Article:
BOOK REVIEW: Low Town Book 1: The Straight Razor Cure

Fantasy Noir.  Genre blending fun with mixed results.

I’ll say off the bat that I really enjoyed this book.  It had an engaging protagonist (despite his ugly features and uglier job) a fine sense of gutter level life and, most importantly, it was Different.  If you think you’ve grown tired of fantasy novels, this is the kind of book that will make you think again.

The shackles of High Fantasy have been thrown off by many authors in the last decade, seeking a stronger sense of believability to the characters and worlds they create.  Devices such as magic and monsters are used far more to flavour their worlds than to be the point of them.  There is still very much a sense of experimentation of course, pushing the boundaries to see how far they can go.  What Polansky brings to the party with Low Town is a world that blends the character beats and sensibility of pulp detective fiction with the trappings of magic.

The detective in question here is The Warden, and in the grand old tradition of the genre he is a Romantic masquerading as a Cynic.  Battered by a long life of conflict, broken by bad decisions and worse company, he has become the lowest form of life – a drug dealer.  Low town is his domain and he defends his patch fiercely.  There is a great sense of routine here: a life lived, with webs of connections, pasts poured over, regrets drowned with drink and (briefly) obliterated with chemicals.  It’s a world brooding on the past, perfect for the author’s noirish aspirations.

The status quo is shaken when he stumbles across the body of a child on his daily rounds.  It’s the start of a pattern of disappearances that shakes his community to the bones and – against his better judgement – Warden finds himself drawing on old skills and contacts to head an informal and increasingly dangerous investigation. Along the way he stirs up trouble through the underworld, the secret police and upwards through the sordid ranks of society to the cream and the scum above.  He will stop at nothing to uncover the truth and protect his people – racking up enemies and burning bridges like there’s no tomorrow.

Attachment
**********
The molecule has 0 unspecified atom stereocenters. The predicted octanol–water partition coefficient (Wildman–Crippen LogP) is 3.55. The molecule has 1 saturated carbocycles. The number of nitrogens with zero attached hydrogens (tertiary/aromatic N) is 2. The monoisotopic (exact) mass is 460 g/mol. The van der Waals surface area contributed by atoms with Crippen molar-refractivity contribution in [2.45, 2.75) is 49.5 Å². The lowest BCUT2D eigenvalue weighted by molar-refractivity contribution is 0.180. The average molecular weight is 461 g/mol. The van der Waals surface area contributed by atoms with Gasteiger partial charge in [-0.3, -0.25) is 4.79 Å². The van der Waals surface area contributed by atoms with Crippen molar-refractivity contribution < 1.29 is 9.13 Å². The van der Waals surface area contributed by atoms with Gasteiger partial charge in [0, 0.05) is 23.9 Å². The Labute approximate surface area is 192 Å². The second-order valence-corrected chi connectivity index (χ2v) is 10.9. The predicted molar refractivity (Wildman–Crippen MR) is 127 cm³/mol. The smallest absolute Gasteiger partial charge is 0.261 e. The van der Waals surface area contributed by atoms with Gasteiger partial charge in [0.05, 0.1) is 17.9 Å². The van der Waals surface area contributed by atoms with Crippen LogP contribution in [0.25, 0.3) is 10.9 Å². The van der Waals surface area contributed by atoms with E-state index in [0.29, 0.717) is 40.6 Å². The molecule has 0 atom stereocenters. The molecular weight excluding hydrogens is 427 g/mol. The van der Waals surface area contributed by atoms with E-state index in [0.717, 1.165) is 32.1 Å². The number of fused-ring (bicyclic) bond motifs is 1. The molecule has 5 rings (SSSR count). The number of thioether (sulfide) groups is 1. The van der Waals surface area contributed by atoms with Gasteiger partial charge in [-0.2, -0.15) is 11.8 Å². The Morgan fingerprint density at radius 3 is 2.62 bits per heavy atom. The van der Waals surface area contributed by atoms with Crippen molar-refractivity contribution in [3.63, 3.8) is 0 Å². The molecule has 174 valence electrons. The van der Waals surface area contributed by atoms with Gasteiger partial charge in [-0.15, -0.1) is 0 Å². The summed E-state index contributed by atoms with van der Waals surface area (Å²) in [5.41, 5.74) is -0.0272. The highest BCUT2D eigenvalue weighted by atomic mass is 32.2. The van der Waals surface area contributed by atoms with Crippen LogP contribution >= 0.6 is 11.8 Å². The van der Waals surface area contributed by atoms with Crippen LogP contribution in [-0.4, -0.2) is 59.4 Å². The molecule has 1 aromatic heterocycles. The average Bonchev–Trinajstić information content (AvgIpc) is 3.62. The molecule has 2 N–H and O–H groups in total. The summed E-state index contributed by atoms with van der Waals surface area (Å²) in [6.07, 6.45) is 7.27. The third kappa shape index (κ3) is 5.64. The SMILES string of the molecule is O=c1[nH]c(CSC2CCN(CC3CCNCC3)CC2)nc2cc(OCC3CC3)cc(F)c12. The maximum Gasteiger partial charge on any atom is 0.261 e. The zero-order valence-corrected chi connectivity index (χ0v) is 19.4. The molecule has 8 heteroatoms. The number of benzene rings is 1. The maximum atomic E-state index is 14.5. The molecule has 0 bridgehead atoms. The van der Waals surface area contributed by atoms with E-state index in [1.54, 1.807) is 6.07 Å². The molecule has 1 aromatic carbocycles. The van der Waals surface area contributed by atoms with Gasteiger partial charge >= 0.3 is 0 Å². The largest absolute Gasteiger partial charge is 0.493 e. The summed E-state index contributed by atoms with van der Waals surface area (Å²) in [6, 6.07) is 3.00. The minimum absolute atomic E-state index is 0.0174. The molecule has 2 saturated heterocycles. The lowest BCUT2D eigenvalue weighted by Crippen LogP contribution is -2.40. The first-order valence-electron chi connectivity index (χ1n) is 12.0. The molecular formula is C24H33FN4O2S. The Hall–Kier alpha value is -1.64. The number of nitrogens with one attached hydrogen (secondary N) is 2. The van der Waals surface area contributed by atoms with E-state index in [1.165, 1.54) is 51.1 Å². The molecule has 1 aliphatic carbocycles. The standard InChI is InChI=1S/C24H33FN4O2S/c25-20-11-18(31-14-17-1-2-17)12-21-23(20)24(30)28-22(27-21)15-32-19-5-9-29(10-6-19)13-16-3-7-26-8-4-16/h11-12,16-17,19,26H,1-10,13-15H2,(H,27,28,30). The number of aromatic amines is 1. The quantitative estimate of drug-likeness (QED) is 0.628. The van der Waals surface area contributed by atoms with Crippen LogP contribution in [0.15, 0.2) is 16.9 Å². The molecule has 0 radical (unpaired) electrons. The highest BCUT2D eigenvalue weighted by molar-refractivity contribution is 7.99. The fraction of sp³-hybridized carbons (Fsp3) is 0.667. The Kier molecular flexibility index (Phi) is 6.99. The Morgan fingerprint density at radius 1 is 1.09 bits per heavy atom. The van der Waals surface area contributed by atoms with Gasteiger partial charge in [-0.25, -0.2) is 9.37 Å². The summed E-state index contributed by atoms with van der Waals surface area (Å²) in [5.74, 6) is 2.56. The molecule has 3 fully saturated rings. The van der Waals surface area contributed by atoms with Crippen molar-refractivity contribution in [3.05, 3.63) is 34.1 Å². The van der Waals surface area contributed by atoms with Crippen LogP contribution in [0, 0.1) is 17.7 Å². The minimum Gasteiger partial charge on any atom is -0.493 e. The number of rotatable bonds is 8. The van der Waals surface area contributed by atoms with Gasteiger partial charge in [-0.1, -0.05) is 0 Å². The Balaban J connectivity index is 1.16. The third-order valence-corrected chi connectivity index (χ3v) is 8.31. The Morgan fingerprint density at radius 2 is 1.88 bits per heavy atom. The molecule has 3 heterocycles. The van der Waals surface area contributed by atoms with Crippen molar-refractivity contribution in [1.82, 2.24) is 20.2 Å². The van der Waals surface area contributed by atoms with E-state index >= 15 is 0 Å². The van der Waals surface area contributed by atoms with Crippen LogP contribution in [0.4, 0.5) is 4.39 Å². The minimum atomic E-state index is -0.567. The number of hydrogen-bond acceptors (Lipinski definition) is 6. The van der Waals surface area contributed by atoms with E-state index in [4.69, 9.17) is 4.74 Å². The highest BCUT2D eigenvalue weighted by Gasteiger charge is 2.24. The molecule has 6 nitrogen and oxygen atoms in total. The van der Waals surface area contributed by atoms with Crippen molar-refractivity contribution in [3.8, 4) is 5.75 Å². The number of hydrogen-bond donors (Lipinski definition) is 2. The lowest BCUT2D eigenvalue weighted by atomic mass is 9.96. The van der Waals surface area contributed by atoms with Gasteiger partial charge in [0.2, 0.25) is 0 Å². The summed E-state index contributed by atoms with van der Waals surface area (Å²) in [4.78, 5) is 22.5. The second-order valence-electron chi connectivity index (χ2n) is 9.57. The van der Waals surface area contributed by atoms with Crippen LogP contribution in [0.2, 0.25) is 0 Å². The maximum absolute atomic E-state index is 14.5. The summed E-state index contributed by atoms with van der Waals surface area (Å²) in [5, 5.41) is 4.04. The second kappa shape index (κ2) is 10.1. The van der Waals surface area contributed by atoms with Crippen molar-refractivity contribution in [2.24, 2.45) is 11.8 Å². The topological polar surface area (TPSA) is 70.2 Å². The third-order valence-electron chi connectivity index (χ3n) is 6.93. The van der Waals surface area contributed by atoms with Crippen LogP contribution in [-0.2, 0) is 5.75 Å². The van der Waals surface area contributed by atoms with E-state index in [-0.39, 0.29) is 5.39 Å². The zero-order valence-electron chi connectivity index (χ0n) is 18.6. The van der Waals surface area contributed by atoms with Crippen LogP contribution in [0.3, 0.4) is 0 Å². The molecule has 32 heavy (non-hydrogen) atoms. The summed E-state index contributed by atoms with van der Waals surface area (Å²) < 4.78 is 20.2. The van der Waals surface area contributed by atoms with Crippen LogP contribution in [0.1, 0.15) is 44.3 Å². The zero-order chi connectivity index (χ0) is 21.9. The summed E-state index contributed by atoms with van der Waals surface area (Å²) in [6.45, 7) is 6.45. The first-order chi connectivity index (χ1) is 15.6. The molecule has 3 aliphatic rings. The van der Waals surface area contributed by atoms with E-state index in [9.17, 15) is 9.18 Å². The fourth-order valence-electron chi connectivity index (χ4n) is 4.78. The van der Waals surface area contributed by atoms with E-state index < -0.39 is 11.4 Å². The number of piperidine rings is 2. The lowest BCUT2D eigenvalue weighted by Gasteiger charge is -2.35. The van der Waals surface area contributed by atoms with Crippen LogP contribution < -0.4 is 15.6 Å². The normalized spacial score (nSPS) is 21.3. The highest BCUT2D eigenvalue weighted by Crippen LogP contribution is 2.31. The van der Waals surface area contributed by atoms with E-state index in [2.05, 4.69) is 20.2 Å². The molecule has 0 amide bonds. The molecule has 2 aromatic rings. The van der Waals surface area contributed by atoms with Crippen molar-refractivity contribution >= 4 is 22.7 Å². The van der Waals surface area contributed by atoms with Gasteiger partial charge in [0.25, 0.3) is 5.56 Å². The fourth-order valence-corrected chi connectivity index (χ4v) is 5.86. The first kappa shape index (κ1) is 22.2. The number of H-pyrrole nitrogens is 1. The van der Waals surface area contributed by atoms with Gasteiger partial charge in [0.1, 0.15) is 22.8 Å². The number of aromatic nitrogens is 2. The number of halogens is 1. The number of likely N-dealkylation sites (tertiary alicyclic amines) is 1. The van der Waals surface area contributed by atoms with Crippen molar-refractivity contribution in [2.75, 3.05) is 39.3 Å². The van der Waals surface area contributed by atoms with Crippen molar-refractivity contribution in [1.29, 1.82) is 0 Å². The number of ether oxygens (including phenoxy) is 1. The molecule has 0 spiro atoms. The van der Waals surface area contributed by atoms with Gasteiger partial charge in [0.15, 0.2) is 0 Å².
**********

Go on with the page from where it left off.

I’ve always enjoyed detective stories in any medium and paradoxically the less I understand the plot the happier I am – secure in the knowledge that the writer will wrap everything up satisfactorily and the detective (being a smart man) will navigate the way at least three good steps ahead of me.  Now, I don’t know if I got ‘lucky’ or if it is an indication of a weakness in Polansky’s plotting, but I regret to say that I homed in on the villain from the moment they were introduced.  Worse, I found that my belief in their guilt was unshaken – frustratingly – for the whole of the rest of the book.  Damn it.  I want to feel clever, but part of the joy of this kind of story is to be made suddenly to feel stupid too.

Nevertheless, I found it a very readable book: well paced, full of character, action and events.  The past was well documented in some particularly vivid flashback scenes (delving into The Warden’s boyhood and WWI-esque wartime experiences) that informed both his character and the plot rather neatly.  If asked, I would generally say that I don’t like first-person narration.  It feels wrong.  The voice can become preachy or drone on a bit, and just who are they talking to anyway?  Well it works in detective fiction, and The Straight Razor Cure is no exception.  Warden’s voice is disarming, as his tendency to undermine his intentions with noble actions.  He”s his own worst enemy.  Classic stuff.

In terms of freshness and readibility I wanted to give it a 4/5, but if a dumb hack like me can unravel the grand plot waaay ahead of the detective I fear it slides to a

3/5

GS Reviewer: Dion Winton-Polak

You can hear me blather about books on Scrolls, the podcast for literary geekdom here on the Geek Syndicate Network.
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  1. BOOK REVIEW: Tomorrow, The Killing « - [...] you read his fantasy noir The Straight Razor Cure you’ll have a good idea what to expect from Daniel Polansky’s follow-up:…
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